To actually kill off tree stumps and prevent sprouting, paint the cut surfaces with Roundup. If the tree stem diameter is more than 10 centimetres, drill one hole for each 10 centimetres of diameter of the stump using a bit and brace and place some undiluted Roundup in the holes.
Once the only available material, glass is still the best, letting in light and retaining heat better than any alternative. It is more expensive and not as safe as plastics, but it lasts much longer. Safety glass is available, however, and though it is more expensive again than ordinary glass, it might be considered for a conservatory.
Not as dear as glass, and safer, but they do not let in as much light; nor do they look as well, except for perspex, but this is expensive, too.
This is usually polythene which is cheap and safe and lets in light but does not last so well. PVC and Ultra-violet inhibited films are more expensive than polythene but last longer.
A very wide range of irrigation equipment is available for garden use. Being made of modern plastic materials, it is relatively inexpensive. Much of this can be installed by the home owner, but larger gardens might need the services of a professional installer.
A hose, and perhaps a sprinkler, are essential in a large garden with a lot of watering to be done, or a garden on dry soil. A garden with a lot of pots will need a hose to speed up the frequent watering required. Very handy attachments such as storage reels for hoses are available. Sprinklers can be attached to tap timers to control the amount of water delivered.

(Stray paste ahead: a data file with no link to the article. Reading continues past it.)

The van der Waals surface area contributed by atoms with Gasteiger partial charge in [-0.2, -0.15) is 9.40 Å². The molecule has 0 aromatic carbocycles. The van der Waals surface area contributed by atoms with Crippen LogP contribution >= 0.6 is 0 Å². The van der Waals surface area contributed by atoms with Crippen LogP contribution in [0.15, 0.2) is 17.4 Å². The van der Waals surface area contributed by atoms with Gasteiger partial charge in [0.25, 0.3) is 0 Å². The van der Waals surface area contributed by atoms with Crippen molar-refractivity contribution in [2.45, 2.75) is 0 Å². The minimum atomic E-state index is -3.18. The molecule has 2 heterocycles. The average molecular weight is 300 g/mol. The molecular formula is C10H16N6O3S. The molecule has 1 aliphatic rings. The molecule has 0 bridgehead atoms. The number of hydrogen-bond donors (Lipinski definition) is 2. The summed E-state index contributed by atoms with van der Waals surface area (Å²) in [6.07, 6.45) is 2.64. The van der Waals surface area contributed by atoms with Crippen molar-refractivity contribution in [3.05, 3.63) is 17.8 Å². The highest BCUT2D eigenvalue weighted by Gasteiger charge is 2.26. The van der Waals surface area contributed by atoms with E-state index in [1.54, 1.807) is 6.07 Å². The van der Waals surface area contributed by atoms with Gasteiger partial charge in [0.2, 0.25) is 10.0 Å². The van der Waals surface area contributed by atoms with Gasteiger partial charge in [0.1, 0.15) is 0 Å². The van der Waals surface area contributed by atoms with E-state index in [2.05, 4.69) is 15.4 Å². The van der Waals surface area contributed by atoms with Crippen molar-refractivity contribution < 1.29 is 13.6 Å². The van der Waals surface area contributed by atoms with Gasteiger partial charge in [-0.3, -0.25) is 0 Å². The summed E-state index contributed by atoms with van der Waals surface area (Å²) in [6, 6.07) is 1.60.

A soak-hose, or leaky hose, has pores that allow water to seep out, gently watering the soil along its length. This can be left in position for long periods if necessary, for instance to establish a hedge in dry ground.
Fixed irrigation systems with drippers or small sprinklers are available for large and small gardens, and fixed lines with drippers are very convenient for watering containers, especially baskets and window boxes that might be inaccessible.
A set irrigation system is very convenient if watering must be repeatedly carried out, for instance, in the dry shade of trees.
Their main use, nowadays, is as colourful fillers-in, ideal for odd corners and gaps between other plants. They give a ‘cottage-garden’ look to a bed or border – a jumble of types of different heights and colours flowering over a period in mid-summer.
Hardy annuals are raised from seed sown in seed trays or directly in the ground where the plants are to flower. They can be sown in March, April or May. March sowings can be affected by cold, wet weather. May sowings can be affected by dry conditions and, anyway, they tend to flower late. Early April is usually a good time.
Seeds of some types can be sown in September, too. These over-winter as young plants and flower earlier the following summer than the spring sowings.
Dig the ground, working in general fertiliser at 70 grams per square metre. Break up all lumps and rake the surface fine. Some peat or organic material might be worked in too if the soil is poor. Make little drills with a stick about 15 centimetres apart and 1 centimetre deep. Sow the seed thinly and cover with soil.
If the area being sown is larger than about 1 square metre divide the space into areas of about this size and sow a few different types. Seed can be sown broadly scattered about too, but sowing in lines makes it easier to distinguish flower seedlings from weeds.